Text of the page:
The invasion of foreign chefs continues in Paris. Not only is chef Hannah Kowalenko at the new restaurant Ellsworth a Canadian, but she is just 22 years old, which makes the quality of the lunch we had there the other day even more impressive.
Ellsworth (named after a grandfather of one of the owners), near the Palais Royal, is an offshoot of the nearby Verjus, owned by the American couple Braden Perkins and Laura Adrian, who have already proven their mettle, but the new place feels more casual than the restaurant of Verjus, which also has a popular wine bar downstairs. Ellsworth is a long, narrow place, bright, clean and welcoming, with stone walls and marble tables.
The lunch menu here is a real deal, at €18 for two courses and €24 for three (the prices for dinner are quite reasonable as well). It was difficult to decide among the three choices for each course since they all sounded so appetizing. In the end, I opted for the foie gras ganache with hazelnuts, apple gastrique
(an apple-infused vinegar and sugar reduction), mesclun and croutons, a perfect balance of creamy, acidic and crunchy, complemented by the bright flavors of the fresh herbs in the salad. Pierre ordered the mackerel with harissa, labneh (strained yogurt),
marinated artichokes and herb oil with capers, another excellent, fine-tuned combination of flavors, with none overwhelming the others.
After that we had high expectations for the second course, and we weren’t disappointed. The buttermilk-fried chicken, served with a
light, fresh (sans mayonnaise) coleslaw, was a smashing success, with its crispy, almost tempura-like crust – without a trace of oiliness – and tender, juicy chicken. I was surprised to discovered that the braised lamb I had ordered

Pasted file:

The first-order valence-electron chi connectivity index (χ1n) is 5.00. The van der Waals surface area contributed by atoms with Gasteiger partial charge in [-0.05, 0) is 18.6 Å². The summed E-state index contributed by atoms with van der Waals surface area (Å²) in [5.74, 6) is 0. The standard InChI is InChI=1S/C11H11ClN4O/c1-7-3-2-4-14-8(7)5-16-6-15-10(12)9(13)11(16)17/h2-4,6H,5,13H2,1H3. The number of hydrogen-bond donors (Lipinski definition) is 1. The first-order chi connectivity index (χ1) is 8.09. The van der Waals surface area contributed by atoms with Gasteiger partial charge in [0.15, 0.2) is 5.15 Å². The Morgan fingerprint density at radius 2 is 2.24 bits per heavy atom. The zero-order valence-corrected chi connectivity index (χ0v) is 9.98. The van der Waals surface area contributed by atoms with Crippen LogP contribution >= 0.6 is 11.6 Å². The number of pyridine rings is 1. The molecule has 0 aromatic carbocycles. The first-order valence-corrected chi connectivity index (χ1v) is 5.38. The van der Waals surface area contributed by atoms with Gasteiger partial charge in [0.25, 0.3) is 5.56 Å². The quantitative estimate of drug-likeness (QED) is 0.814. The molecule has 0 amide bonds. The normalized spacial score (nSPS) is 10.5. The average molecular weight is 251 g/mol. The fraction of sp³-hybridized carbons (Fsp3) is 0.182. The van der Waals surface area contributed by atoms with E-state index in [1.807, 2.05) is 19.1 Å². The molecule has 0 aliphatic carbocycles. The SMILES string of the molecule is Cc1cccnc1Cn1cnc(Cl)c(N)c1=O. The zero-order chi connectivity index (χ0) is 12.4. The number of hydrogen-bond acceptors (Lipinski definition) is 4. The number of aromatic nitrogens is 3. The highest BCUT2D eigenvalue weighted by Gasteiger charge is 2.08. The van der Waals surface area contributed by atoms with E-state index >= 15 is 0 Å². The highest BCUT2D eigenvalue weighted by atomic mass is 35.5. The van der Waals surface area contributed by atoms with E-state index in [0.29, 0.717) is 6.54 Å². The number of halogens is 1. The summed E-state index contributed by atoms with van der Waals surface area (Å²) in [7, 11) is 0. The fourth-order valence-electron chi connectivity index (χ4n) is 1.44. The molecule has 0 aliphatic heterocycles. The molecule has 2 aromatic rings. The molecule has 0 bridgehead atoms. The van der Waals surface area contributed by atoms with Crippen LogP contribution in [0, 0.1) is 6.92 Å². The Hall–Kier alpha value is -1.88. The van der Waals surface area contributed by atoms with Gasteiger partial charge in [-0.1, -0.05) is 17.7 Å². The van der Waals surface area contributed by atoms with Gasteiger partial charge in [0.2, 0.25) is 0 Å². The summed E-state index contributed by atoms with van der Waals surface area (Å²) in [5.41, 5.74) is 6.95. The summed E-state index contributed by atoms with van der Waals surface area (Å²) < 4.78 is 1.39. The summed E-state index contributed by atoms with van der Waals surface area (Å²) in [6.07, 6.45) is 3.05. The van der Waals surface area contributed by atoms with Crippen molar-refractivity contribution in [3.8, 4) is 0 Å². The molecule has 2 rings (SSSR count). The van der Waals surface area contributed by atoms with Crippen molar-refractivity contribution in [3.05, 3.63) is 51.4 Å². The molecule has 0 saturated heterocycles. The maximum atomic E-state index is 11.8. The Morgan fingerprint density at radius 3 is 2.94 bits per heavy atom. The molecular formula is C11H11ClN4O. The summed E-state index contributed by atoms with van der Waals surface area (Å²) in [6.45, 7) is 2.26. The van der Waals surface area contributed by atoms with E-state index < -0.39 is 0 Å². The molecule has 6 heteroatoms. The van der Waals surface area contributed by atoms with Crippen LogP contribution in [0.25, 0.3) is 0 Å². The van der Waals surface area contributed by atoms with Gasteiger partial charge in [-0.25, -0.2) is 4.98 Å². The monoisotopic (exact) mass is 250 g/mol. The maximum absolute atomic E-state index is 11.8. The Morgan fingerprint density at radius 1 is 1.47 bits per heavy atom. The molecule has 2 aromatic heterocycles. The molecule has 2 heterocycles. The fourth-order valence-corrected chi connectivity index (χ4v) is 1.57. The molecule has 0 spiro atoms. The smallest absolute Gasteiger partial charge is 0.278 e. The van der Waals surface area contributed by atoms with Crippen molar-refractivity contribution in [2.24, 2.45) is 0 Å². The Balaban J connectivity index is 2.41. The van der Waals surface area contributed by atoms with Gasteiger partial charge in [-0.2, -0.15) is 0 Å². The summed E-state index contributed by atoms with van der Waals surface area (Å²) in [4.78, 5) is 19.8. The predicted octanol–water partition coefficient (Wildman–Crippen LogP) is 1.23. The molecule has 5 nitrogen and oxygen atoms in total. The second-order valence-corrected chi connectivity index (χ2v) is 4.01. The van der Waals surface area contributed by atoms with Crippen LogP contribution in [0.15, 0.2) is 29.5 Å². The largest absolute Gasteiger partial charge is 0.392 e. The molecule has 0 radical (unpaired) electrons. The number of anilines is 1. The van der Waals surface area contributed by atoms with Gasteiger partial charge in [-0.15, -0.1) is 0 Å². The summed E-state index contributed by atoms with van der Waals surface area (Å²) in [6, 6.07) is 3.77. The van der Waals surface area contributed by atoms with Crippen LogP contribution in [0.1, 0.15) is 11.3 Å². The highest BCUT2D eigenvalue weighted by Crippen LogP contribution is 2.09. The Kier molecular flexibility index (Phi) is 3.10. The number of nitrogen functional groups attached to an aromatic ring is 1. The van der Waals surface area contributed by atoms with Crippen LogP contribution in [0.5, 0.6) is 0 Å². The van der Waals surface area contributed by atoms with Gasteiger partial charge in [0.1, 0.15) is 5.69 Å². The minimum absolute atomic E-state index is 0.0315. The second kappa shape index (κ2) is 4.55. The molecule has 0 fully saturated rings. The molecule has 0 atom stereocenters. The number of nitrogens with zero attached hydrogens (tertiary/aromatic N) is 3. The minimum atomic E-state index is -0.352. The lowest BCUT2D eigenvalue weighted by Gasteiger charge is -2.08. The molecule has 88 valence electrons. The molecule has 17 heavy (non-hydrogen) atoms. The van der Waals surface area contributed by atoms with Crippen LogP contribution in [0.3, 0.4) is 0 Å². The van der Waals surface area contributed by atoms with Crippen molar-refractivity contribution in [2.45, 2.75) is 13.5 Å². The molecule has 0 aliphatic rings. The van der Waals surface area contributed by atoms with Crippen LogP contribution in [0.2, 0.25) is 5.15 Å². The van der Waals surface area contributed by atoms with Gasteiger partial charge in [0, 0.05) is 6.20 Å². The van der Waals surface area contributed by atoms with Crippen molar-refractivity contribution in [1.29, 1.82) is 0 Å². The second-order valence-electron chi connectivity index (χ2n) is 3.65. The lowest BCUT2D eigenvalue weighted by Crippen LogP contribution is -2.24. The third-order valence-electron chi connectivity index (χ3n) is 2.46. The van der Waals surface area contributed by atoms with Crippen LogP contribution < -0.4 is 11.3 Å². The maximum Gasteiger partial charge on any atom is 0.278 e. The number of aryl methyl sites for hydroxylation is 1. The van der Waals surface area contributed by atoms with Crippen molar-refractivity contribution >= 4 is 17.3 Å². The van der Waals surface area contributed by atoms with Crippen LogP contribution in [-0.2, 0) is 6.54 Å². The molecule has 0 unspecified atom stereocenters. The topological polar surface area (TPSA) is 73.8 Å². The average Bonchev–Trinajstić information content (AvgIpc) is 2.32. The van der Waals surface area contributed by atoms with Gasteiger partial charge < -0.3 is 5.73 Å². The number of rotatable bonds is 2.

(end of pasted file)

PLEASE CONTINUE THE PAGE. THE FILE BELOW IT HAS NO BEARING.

was really a parmentier, with a layer of ground meat in its sauce topped with light whey-
whipped potatoes and fresh peas. The more I ate, the more it grew on me.
The real highlight for me, however, were the amazing apple fritters I had for dessert, served piping hot and crusted with sugar and a hint of
cinnamon (once again, no excess oil), with a dipping sauce of dulce de leche with Maldon salt. Sublime. Pierre had a big hunk of
Chaource cheese with a lovely apple-honey compote.
The servings were more than generous, and the service was amiably provided by a young man and woman. My meal was accompanied by an extra-fine glass of 2014 Beaujolais Village from France Gonzalvez.
I have only one negative thing to say about Ellsworth: it is far too noisy. Shortly after we arrived, the place was nearly empty, but our ears were ringing from the loud chatter of two young American women whose voices seemed to be amplified as they bounced off the restaurant’s hard surfaces. When I asked them to keep it down, they were offended, but to their credit, they did lower the tone during the rest of the meal. This is a big drawback that will make me think twice about going back to this otherwise highly appealing restaurant, which has the added advantage of being open seven days a week.
Reader John Deamer writes: “Bless you for pointing out the atrocious acoustics in Ellsworth. Nothing destroys a lovely meal faster than a loud dining room. We have such a plague here in San Francisco. And those two American women you mentioned? They must be flying back and forth between Paris and San Francisco. I often find them around here! Keep producing the good journalism.”
Reader Meredith Mullins writes: “I have to agree with everything you said about Ellsworth. I love the fried chicken (especially that great cole slaw and the shaved brussel sprouts as a starter). The first time I went in for lunch, there was just one other table besides me. A young Paris-based American girl was entertaining some visitors. Her voice carried all over the restaurant. Bad acoustics and, I’m afraid, the American trait of being good at voice projection. I really didn’t want to know her entire life story, but it was meant to be.